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What is gleaned from flight data is sometimes more complex than how late a plane pulled back from a gate: We learn authoritarian governments will go vastly out of their way to silence a single journalist, that we are eager—perhaps overly eager—for the resolution of a contentious election with too-close-to call margins, and that a pilot suffering from mental illness can build his own flight simulator and rehearse a clandestine mission before plunging a 777 with 239 passengers onboard into the Indian Ocean. It’s a lot of steps just to triangulate a single airplane’s journey or its meaning to us, which is why the participation of #AvGeeks is not just the about supporting the app. Sharing this information is central to the spirit of the plane spotter’s relationship to the sky. Antoine de Saint-Exupery, the French aviator and aviation philosopher, once wrote, “Life has taught us that love does not consist in gazing at each other but in looking outward together in the same direction. The airplane has unveiled for us the true face of the earth.”

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The days of the pandemic wore on. My indoor cat, with enough visits to the yard, was becoming an outdoor cat. I knew without having to look at my phone that the first plane overhead at midday was the Qatar Airways flight to Boston. Still, there was one question that would go unanswered. Overwrought with information about transmission rates and handwashing routines, my mind was hungry for moments of the harmless indulgence of a day dream: Who was flying in a pandemic? Toward the end of summer, I realized I wasn’t using Plane Finder to solve mysteries so much as to create them. A survival technique, you could say.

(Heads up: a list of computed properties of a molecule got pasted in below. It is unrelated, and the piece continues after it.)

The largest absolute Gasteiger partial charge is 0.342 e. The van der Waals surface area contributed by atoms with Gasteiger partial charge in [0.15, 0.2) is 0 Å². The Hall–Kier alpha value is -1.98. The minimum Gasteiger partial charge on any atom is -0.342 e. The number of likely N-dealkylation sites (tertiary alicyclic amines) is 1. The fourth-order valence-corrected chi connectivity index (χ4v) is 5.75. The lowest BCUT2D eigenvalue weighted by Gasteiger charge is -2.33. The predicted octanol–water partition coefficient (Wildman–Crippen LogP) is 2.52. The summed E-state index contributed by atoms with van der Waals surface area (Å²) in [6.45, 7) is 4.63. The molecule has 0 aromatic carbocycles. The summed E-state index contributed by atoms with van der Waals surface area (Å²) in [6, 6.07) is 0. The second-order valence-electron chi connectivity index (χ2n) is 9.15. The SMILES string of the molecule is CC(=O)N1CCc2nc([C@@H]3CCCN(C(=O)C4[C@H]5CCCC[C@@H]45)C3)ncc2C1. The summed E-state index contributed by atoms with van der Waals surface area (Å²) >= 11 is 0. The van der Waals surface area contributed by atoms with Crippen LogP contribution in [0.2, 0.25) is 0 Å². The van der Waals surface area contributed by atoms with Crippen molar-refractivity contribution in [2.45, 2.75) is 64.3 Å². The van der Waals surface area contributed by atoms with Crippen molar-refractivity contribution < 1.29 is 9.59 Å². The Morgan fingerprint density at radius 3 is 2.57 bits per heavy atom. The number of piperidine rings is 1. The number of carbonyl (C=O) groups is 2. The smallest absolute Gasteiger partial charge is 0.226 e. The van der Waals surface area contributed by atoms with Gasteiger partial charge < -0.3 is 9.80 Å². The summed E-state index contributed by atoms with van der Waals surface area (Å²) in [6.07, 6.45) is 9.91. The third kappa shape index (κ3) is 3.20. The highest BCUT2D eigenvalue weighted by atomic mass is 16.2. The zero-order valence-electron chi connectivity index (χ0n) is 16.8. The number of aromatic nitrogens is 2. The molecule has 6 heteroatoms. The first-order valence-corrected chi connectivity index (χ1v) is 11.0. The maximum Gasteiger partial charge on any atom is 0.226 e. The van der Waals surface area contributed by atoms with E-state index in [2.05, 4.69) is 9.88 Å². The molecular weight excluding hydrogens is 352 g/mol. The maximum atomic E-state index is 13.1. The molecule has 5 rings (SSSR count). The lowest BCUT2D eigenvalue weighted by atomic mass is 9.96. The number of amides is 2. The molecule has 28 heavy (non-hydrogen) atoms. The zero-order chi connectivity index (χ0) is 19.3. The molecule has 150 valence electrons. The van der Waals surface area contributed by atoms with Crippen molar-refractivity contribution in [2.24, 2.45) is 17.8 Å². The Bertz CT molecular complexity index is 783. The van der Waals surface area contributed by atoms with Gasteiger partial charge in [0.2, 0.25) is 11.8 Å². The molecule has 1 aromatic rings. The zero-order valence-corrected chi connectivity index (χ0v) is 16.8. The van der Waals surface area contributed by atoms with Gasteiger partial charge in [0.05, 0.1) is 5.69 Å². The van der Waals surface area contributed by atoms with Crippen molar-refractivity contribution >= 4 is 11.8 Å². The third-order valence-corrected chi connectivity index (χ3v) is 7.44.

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Too meek to actually integrate with the tail spotters of social media, I watched the watchers and as they swapped theories and facts freely across platforms. I felt part of their community based on my silent participation. I was gathering my own data while reading the news: Some people were flying because they had to, but others did because they had the privilege to not have to worry about the risks of contracting COVID-19 or because they didn’t believe the science. My incredulity metamorphosed into rage as I saw in my tail spotting observations proof that some humans will use any logic available to make exceptions for themselves. Even in a pandemic.